Wednesday, October 11, 2006

Reflections on the Art of Leadership

Truly effective leaders don't live or work for themselves. They have much larger visions in view as they make decisions and allocate their available resources.

Leaders stand in the gap between and among conflicting points of view and opinions and they attempt to arbitrate, reconcile and bridge.

Leaders never give up hope or their calling.

Leaders continually give up their personal rights to achieve the larger ends of the group they compel and seek to influence.

Leaders point the way and take the first steps in the right direction themselves, but have a way of receding, of disappearing so that others may take credit or be advanced for the sake of the common mission.

Leaders challenge, mold, guide, negotiate, praise, critique, evaluate, listen, persuade and champion. . .but never for their own advancement or advantage.

Leaders lay down their days for the cause, the mission to which they gladly commit themselves.

Leaders expect to be interrogated, even vilified. They know that their motives will be questioned, that others will block and distort their efforts. Leaders understand that others will question their sanity, their intelligence and their strategies.

Leaders reject pettiness.

Leaders don't tolerate self-serving praise or individual promotion.

Leaders often bear the rage of others.

When necessary, leaders protect and shield those whom they lead.

Leaders allow for and even expect failure in those they serve and lead.

Leaders survive the gossip of opponents.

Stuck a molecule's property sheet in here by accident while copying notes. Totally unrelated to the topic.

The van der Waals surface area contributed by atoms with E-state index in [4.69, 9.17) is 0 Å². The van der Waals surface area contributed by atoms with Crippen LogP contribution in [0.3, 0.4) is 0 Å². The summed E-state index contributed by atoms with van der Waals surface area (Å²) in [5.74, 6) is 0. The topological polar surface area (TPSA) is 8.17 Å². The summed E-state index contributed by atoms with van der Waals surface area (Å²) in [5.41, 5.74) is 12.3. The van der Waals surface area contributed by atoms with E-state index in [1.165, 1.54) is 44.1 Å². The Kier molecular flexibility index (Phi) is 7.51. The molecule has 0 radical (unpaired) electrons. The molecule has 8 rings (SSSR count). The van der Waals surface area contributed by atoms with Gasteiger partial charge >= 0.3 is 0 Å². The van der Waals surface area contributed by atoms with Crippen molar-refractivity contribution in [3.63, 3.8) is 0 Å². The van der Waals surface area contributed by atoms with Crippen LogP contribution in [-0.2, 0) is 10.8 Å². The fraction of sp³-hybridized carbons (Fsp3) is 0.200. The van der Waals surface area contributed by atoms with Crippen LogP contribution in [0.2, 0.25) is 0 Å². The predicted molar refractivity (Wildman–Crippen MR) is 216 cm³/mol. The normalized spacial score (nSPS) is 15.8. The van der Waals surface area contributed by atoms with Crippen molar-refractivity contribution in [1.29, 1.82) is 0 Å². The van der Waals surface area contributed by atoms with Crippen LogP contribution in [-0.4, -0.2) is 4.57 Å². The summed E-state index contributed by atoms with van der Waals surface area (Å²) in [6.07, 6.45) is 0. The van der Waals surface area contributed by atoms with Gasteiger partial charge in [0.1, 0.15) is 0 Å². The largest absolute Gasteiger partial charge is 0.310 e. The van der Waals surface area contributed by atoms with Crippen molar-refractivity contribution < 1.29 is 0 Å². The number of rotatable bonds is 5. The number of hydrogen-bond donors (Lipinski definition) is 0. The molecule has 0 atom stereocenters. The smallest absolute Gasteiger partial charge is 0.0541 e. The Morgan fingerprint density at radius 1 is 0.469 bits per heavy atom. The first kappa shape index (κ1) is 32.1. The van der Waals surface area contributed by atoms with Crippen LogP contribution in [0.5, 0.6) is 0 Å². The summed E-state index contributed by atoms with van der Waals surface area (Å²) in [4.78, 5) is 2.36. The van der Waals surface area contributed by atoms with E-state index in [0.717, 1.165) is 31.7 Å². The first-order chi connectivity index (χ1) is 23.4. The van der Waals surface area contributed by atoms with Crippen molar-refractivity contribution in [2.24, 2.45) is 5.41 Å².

Leaders forgive.

Leaders seek justice, hope and the good.

Leaders convene.

Leaders praise others.

Leaders collaborate.

In times of victory, leaders pass the credit on.

In times of defeat, leaders accept the blame.

Leaders like nothing more than anonymity, retreat, and reclusive moments of quiet and reflection in isolation.

Leaders dwell in a place of personal, psychic security while serving those dominated at times by great insecurity.

Leaders embrace their limitations, their mortality.

Leaders understand the art of dying to self.

Leadership prepares a person for the ultimate passage of life.

6 comments:

Charles said...

Great description. Must be nice, Larry, to be this kind of leader to so many of us and to have the wordcraft to express it so elegantly.

Anonymous said...

Sounds like George Bush to me.

Anonymous said...

You think??? Doesn't seem to me to fit with much of the current policy.

Anonymous said...

Reminds me of the Amish children about whom we have learned so much over the past weeks. In the wake of the shooting that threatened their community, they led their families to a higher understanding of forgiveness and love.

Bush could learn much from them.

Jim Martin said...

A very good post Larry. Good reminders.

Anonymous said...

Reminds me of President George Bush landing his jet on the carrier and announcing that the war is over and we won!